Live model offers more nuances than a photograph or a piece of sculpture. Most schools of art argue that drawing from photographs limits your skill development in fine art.

According to Life Drawing Academy, “When it comes to drawing from photos the artist limits his learning opportunities. The student learns how to copy instead of learning how to draw from imagination or life. In fact, the student may never develop these skills and will be limited to restoring or copying pictures. A photo or painting restorer is a fine profession but if you want to produced original works of art then drawing from life subjects is the way to go.



We covered the advantages and disadvantages to drawing from life and photos.

The question was ‘Do you need a life model to learn how to draw? Yes you do,  if you want to learn to draw from the imagination or life. But if you want to restore old paintings and pictures then copying is fine.

The advantages:

  • Live models offers a realistic 3 dimensional view of the subject
  • Using life models helps the beginner to develop drawing skills to be used later for advance topics

The disadvantages:

  • Live models cost money
  • May be hard to find due to the lockdown

Here are the alternatives to professional life models

  • Use still life or other inanimate objects
  • Ask friends and family to pose for you
  • Offer to pose for fellow artists in exchange for posing for them.

Where to find fellow beginning artists?

  • Try searching for local forums on line and seek others that live near you
  • Start a group of your own using the MeetUp app. Great way to start any group and a great way to find fellow artists just like you
  • Check out local community centers that offer art classes and see if anybody is interested in meeting at your home for life drawing sessions.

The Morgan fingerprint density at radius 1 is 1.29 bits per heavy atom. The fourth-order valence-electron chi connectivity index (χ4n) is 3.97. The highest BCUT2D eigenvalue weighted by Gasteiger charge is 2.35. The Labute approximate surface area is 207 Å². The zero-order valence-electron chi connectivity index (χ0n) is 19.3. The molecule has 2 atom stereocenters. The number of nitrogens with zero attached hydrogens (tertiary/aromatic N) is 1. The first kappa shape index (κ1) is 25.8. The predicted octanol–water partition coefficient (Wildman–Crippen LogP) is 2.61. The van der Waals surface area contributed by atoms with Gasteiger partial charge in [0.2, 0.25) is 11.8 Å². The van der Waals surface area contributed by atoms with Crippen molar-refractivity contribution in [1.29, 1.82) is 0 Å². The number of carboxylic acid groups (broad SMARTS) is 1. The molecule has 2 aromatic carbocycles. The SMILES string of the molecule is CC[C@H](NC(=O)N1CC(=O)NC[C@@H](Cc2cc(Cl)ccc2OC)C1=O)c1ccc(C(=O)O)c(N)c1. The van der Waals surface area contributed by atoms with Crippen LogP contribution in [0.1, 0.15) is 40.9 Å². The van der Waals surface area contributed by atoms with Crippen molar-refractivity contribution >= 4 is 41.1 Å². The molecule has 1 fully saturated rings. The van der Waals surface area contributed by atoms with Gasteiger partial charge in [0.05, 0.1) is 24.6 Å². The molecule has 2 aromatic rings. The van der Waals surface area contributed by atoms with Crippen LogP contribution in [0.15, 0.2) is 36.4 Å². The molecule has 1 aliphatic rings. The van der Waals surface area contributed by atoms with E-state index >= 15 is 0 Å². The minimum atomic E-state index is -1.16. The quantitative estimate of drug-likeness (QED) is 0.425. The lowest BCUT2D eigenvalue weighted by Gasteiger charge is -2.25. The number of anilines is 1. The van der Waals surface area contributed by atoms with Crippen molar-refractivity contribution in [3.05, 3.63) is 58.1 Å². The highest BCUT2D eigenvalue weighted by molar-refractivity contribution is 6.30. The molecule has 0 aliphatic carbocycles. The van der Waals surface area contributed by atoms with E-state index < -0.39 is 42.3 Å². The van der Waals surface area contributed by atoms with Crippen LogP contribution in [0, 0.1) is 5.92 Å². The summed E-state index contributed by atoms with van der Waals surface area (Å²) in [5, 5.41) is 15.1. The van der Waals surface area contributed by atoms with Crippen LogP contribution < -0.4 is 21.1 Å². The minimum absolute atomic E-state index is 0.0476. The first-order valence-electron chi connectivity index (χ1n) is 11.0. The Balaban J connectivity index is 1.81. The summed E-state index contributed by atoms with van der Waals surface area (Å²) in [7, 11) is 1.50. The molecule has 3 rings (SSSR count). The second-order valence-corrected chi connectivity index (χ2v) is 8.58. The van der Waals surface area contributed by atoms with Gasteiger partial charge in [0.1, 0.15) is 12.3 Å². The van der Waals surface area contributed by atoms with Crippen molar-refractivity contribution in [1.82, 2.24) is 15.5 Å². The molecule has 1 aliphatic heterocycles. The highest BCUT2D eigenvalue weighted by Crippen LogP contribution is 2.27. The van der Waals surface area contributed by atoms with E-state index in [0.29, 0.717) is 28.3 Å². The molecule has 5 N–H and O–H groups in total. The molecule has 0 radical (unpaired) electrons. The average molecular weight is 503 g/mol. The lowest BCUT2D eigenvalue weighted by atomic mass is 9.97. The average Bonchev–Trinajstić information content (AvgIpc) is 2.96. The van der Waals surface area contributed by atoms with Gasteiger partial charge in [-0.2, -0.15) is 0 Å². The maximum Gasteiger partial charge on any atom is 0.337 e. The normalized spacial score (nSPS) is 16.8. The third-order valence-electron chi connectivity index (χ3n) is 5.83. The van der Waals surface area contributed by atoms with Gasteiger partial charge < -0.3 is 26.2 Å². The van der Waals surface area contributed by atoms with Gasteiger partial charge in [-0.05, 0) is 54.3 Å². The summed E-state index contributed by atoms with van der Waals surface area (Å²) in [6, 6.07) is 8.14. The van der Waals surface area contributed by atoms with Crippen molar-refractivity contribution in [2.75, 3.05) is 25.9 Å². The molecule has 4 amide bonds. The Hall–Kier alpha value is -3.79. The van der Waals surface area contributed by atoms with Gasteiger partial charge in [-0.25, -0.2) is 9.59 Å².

Remember there are other ways to find life subjects to draw. Don’t let the excuse of lack of money or resources to resort using photo references or pictures. Seek out the life subjects now! Bowls of fruit, kitchen appliances, cars, street scenes etc. And don’t forget about asking family, friends and fellow artists. Also, consider starting your own ART group on social medial such as facebook, and Pintrest.

Wait for a future article on sketching!!

Let me know in the comments some of your ways of finding life models or other subjects to draw.


The Secret To Drawing Portraits: The basic Loomis heads

Andrew Loomis was an illustrator and art instructor in the 1920s and 30s. He developed a system for drawing basic heads and figures for advertisements, magazines, and fashion illustrations. His system is still used today by art students, illustrators, and animators all over the world.



This system can help the budding portrait artist draw as well.

REMEMBER: Loomis Heads are just aids for drawing portraits

The previous lessons for portrait drawing are great ways to get STARTED but that’s all that those lessons are… a start. There’s a lot more to drawing realistic portraits than presented in that lesson and that’s what we are going to cover here.

We are adding another layer of practice to drawing heads and faces.

Remember I am a beginner like you … never drawn before in my life and I was able to achieve some decent results. Check out this portrait of Christopher Walken.


Graphite drawing of Christoper Walken

Yes, I know very smudgy…


Is it a great drawing? Or classically drawn?  Of course not but look at the likeness. What does this prove? That quality art is within reach for ANYBODY. The question is

“Are you willing to do what it takes to master the craft?”

These portraits were drawn by a beginner with nothing more than a graphite pencil in an ordinary sketchbook.

Do you want to know what the key ingredient is for drawing ANYTHING?

I will reveal the secret….later

But for now, get out your sketchbook pen or pencil, piece of paper, or whatever it is your draw with.

Caution: Use a light touch in all these drills

  1. Take the pencil and start drawing circles. Just plain simple circles. Draw about 20 of them or more. Feeling ambitious? draw a hundred more. Fill up the page with circles and draw them on the other side of the paper. Do the circles have to be perfect? Not really but try to make them as round as you can.
  2.  Next, draw some ellipses. Heck, draw one hundred of them as well. Different sizes until you fill-up the page. Do you remember how to draw an ellipse? Try drawing them in different positions for example laying on their sides at an angle etc.
  3. Finally, draw a bunch of cubes

“Circles, spheres, boxes, and cylinders are present in all portraits and figure drawings. Get comfortable drawing these shapes”